For Rose, Amanda and George something that clarified their existence within time had been removed without their permission leaving them uncertain. Whilst internal makeup and external circumstances dictate how long it takes someone to recover from everyday knocks, these kinds of experiences highlight the powerful impact of routine and ritual in everyday life.


 With Christmas and the New Year still within memory it is a useful time to consider them. Whether we are secular or religious these dates provide us with the annual security of fixed calendar points which, in addition to daily and weekly routines, night and day, the seasons, personal birthdays and national holidays, give us ways of marking our existence in a mysterious universe in a temporal way.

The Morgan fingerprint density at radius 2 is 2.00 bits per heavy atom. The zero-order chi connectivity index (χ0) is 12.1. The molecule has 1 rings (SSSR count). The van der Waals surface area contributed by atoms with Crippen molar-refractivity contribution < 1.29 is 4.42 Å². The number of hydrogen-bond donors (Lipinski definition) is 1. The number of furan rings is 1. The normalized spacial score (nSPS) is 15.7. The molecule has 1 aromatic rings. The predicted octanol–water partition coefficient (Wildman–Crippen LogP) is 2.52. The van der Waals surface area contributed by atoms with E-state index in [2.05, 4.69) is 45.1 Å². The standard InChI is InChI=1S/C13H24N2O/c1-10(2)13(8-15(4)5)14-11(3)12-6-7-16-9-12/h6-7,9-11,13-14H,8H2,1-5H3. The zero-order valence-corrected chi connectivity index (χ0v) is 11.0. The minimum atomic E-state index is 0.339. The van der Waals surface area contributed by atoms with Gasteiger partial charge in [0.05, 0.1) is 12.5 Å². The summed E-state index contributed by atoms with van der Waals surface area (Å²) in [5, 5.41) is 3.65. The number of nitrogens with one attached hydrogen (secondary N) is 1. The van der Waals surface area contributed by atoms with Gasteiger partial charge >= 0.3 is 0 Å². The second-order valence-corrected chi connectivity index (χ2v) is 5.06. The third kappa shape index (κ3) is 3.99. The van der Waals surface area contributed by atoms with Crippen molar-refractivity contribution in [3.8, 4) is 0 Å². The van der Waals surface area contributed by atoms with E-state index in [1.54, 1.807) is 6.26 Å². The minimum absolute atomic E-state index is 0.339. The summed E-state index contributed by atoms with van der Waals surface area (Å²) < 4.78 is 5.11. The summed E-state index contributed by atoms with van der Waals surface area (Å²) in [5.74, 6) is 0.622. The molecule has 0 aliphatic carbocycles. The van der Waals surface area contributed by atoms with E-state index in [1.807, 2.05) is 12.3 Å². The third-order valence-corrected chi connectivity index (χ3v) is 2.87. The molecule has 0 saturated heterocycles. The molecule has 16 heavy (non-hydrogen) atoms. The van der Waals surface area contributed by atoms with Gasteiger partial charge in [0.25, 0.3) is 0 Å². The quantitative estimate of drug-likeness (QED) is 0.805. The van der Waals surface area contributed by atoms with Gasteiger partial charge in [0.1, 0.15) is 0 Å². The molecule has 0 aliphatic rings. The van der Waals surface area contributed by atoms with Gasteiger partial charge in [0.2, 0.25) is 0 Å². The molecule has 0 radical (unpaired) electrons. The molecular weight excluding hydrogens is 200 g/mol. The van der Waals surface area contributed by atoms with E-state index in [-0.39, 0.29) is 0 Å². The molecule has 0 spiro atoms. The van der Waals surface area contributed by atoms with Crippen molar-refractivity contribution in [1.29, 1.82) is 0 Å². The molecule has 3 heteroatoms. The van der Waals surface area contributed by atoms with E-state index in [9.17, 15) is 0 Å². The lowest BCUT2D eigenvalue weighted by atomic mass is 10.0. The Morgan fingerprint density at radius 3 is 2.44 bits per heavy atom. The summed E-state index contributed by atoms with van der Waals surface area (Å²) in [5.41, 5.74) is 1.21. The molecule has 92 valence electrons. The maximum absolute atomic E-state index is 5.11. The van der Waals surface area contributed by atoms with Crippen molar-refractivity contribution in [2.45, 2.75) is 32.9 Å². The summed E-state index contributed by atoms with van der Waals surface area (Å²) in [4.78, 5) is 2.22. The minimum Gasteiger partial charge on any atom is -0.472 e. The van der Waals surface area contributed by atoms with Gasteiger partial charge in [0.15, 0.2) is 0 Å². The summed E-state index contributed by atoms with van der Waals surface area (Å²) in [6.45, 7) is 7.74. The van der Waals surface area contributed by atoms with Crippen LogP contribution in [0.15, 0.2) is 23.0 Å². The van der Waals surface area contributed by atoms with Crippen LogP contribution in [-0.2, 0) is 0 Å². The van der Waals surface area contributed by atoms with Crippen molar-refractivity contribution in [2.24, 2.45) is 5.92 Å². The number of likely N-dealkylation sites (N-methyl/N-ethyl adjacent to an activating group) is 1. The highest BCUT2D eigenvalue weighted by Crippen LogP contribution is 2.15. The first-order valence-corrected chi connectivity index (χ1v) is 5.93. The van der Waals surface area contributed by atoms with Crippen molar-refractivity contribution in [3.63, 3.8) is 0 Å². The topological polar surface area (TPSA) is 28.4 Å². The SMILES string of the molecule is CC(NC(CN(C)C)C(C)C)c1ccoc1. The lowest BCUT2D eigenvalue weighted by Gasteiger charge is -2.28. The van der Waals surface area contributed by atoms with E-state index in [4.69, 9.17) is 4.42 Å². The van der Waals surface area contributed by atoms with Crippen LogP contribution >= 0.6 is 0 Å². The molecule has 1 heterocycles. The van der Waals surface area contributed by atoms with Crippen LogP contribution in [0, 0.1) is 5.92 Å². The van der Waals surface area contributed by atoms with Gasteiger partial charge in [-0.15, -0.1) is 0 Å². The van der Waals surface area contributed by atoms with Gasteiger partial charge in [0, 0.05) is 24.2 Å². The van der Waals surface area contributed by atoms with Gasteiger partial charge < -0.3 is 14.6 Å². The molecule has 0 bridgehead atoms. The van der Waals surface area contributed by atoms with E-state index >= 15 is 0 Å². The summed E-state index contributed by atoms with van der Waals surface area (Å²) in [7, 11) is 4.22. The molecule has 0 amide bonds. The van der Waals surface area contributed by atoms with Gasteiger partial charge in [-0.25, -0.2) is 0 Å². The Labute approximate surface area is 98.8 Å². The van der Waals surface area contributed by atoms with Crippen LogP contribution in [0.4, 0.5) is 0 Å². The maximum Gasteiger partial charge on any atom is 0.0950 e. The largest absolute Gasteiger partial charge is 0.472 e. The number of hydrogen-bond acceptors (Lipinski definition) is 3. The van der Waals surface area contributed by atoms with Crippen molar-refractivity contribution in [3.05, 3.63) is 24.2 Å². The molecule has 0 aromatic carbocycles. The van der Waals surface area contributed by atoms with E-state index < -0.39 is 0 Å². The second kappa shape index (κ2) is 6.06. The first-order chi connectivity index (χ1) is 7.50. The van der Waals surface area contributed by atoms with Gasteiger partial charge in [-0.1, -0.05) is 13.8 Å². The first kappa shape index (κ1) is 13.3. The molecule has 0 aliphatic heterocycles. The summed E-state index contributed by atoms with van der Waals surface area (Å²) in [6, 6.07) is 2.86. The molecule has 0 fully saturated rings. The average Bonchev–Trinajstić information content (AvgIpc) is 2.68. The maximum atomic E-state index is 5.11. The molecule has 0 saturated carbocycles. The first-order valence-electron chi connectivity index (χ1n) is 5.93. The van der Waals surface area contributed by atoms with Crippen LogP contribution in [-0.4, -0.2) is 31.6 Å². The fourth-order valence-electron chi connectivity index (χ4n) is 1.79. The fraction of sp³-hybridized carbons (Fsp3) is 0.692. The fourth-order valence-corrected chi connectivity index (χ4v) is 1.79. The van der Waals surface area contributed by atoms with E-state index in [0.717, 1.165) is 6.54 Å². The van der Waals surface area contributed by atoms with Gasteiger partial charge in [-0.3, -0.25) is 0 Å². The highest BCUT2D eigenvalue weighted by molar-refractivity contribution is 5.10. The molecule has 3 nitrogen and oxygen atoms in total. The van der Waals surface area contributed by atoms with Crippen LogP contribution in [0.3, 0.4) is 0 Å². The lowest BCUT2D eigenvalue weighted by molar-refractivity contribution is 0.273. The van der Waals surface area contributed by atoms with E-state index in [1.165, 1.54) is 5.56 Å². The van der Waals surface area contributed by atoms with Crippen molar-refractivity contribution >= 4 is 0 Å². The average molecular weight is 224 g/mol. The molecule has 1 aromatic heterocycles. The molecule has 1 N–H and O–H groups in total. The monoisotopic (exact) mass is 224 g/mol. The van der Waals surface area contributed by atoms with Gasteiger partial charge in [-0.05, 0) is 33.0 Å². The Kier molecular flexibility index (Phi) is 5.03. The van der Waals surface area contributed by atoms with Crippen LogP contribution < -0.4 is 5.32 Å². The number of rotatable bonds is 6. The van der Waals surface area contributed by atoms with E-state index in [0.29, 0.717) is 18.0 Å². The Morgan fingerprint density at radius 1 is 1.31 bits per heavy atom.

When teaching infants I remember four year old Mary asking me worriedly “Miss- what happened to the old year? Why does there have to be a new one?” Parents with young children and infant school teachers will also relish (or fear) the complex questions from mini philosophers “Why does the clock stop at 12?” “Why are there seven days in a week?” or even “Why is there a week?” Factual answers as to which civilisation measured time in what way and which Norse God which day of the week is named after fail to deal with the philosophical enquiry beneath.